In the spring of 2001 the Porcupine’s Quill received word that Don Coles’ Kurgan had been shortlisted for the Trillium Prize awarded to the best book published in the province the previous year.
We’d been shortlisted before — for Mark Frutkin’s Atmospheres Apollinaire, for Steven Heighton’s Flightpaths of the Emperor, for Russell Smith’s How Insensitive and Elizabeth Hay’s Small Change — and the experience had taught the best way to lever a Trillium shortlist would be to play the local angle.
Don Coles grew up in Woodstock, near London. In Woodstock there’s a bookstore — the Merrifields Bookshop.
We approached the Merrifields Bookshop with the idea that Don Coles, ‘local boy does good’, might be persuaded to do a booksigning at the shop on a Saturday.
Merrifields agreed, and right away I could see a sale of maybe six copies but having talked Coles into going to Woodstock I was looking for a way to generate local media.
The first poem in the book, ‘Kingdom’, is a lavish tribute to a teenaged Zamboni driver. (A Zamboni is the machine that makes ice in hockey rinks.) Woodstock, I reasoned, must have a hockey arena. The idea would be to get Don Coles to pose with the Woodstock Zamboni machine and I figured I could get the Woodstock Sentinel Review to take a photograph.
My enthusiasm for this initiative dimmed when I remembered that I had never heard of a hockey team from Woodstock, & dimmed further when I discovered the circulation of the Woodstock Sentinal-Review was rather modest.
London, I thought.
The London ‘Knights’ — Junior A. Better hockey team, bigger arena, newer Zamboni and the London Free Press has a substantially larger circulation and still includes Woodstock in its catchment area.
But then I got to thinking that Don Coles lives in Toronto, and Toronto has the Toronto Maple Leaf hockey team and the Zamboni at the Air Canada centre would be just about the best Zamboni anywhere.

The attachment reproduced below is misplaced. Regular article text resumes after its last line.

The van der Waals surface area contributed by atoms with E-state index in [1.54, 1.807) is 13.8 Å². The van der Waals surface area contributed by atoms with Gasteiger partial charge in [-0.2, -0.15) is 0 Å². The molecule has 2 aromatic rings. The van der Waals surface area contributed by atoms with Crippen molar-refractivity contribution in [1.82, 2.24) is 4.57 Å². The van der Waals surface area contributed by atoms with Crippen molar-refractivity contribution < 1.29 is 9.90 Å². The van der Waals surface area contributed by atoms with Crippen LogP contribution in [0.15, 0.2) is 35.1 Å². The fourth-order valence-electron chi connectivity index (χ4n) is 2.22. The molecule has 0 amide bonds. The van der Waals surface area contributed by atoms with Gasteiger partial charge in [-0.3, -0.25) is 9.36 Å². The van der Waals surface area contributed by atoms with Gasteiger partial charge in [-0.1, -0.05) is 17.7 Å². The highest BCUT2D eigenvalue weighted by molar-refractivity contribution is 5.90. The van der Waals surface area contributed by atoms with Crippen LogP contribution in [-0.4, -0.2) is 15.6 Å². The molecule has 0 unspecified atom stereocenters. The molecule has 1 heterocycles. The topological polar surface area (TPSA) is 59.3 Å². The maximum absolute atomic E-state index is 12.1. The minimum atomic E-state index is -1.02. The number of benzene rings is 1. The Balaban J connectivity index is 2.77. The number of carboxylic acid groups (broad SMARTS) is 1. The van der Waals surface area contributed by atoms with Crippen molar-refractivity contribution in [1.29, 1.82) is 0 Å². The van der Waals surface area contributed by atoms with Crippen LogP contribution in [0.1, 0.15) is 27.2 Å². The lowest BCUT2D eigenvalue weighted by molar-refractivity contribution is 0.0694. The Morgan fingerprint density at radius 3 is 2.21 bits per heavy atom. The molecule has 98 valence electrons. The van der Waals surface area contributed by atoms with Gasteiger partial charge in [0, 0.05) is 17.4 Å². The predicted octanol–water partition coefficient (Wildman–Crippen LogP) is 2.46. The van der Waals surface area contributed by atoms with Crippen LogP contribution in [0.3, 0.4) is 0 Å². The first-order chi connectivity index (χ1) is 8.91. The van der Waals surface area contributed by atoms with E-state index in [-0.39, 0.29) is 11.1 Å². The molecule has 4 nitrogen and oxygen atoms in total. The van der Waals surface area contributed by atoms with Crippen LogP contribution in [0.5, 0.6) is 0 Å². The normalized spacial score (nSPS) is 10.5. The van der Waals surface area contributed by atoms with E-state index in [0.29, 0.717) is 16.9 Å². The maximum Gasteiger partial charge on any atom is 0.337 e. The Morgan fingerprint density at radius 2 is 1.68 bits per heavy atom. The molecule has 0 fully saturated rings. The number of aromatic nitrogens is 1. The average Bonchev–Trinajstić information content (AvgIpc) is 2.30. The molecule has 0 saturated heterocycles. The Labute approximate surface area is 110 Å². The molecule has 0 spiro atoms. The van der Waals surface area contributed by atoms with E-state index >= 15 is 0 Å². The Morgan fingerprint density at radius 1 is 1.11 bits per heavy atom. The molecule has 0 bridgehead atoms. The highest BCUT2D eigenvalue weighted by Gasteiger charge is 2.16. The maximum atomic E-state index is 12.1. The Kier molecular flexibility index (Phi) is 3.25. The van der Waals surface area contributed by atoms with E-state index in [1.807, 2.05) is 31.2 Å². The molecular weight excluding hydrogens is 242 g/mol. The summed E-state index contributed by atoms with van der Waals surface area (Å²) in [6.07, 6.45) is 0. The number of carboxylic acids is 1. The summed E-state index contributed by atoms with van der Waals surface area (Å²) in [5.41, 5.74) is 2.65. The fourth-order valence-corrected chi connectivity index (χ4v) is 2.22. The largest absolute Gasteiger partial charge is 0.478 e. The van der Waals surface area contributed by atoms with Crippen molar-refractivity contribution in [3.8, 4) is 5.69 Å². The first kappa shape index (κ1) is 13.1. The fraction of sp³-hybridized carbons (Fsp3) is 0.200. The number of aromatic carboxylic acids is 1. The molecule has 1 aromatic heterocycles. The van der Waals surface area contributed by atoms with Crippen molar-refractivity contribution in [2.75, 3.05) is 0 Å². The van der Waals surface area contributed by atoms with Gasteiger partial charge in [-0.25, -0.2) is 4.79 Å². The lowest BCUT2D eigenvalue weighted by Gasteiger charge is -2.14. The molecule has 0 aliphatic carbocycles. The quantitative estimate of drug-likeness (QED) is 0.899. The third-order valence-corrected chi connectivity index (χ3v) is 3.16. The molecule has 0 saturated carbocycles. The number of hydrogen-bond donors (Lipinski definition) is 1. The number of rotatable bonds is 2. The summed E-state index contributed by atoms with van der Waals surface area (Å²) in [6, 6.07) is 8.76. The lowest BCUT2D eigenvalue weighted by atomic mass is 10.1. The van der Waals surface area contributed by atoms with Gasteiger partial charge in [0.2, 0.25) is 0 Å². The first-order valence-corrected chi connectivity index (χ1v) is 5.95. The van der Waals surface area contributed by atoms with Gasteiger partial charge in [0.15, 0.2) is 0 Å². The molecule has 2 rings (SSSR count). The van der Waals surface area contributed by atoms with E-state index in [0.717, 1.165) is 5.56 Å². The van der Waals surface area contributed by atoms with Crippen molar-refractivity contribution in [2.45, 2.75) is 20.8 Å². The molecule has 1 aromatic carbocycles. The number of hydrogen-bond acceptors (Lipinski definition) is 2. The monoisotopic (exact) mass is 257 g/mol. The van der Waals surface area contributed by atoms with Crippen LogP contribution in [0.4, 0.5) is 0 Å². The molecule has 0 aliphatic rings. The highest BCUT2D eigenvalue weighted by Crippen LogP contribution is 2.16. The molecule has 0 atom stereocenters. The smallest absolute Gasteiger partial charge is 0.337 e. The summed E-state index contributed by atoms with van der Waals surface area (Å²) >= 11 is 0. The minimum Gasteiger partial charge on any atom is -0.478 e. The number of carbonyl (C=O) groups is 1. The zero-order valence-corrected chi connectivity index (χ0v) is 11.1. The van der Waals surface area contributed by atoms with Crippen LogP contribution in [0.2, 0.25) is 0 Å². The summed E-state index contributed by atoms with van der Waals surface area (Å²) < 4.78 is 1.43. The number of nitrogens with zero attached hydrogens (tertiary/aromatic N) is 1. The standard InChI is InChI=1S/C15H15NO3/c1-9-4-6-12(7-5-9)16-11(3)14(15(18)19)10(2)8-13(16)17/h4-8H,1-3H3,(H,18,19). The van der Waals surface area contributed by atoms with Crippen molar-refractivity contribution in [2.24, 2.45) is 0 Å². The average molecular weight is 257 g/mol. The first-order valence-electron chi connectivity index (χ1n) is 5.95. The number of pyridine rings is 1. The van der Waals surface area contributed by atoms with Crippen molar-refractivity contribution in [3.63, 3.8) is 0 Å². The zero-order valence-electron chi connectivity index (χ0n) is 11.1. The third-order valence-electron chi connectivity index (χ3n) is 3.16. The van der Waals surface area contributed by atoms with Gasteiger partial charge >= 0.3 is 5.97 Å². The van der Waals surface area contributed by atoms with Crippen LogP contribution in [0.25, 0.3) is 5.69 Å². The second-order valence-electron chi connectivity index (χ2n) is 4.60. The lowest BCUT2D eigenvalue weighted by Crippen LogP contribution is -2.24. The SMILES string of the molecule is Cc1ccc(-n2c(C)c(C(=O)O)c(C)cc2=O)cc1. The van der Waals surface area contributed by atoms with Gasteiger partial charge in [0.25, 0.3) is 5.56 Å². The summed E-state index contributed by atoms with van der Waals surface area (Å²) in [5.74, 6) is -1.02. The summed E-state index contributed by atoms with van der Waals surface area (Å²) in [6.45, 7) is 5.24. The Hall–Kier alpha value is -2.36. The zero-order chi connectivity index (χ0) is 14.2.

Right about the time I got to thinking about the Zamboni at the Air Canada centre I happened to attend a book launch in Toronto and I got to talking to Jim Polk who at one time had been an editor at Anansi but later took a mandarin’s position with the Ontario Ministry of Tourism, Culture and Recreation — the sponsers of the Trillium Prize.
I walked Jim Polk through my Zamboni story from Woodstock to London and thence to the Air Canada centre but the one problem, of course, as I explained, was that I didn’t actually know anyone associated with the Toronto Maple leaf hockey club.
‘Ah,’ replied Jim.
Had I remembered that Ken Dryden, once the goalie for the Montreal Canadiens and at the time president of the Toronto Maple Leafs, had once been a consultant for the Ontario Ministry of Tourism, Culture and Recreation?
I had, actually, vaguely.
And had I also remembered that Jim Polk had edited two of the books Ken Dryden had written.
I had not, in fact, but the vision quickly crystallized in my mind.
There’s a story I heard once about the Russian poet Yevtuschenko reading aloud at a soccer stadium in Moscow, tripping on a vowel in his throat, stopping mid-stanza and then listening in wonder as 30,000 people completed the verse in unison.
I recognized this was unlikely to happen at the Air Canada centre, but Jim Polk thought highly enough of the Zamboni idea that Jim was prepared to intercede with Ken Dryden and Jim thought between the Ministry and the Porcupine’s Quill we could probably get Don Coles & the Zamboni on the CBC National News.
The next morning I telephoned my author with the astonishing offer of support from the Ministry of Tourism, Culture and Recreation.
Imagine my consternation when Don Coles explained that the very notion of publicizing a book of his poetry in such a manner was repugnant and beneath his dignity.
Don Coles Kurgan won the Trillium prize that year.
Sandra Martin from the Globe and Mail phoned the following morning to get my reaction and I told her the Zamboni story from Merrifields Bookshop in Woodstock to Ken Dryden, president of the Toronto Maple Leaf hockey club.
Sandra Martin then wrote a column for the Globe entitled ‘A fine and private poet’, which begins with a story about Merrifields Bookshop.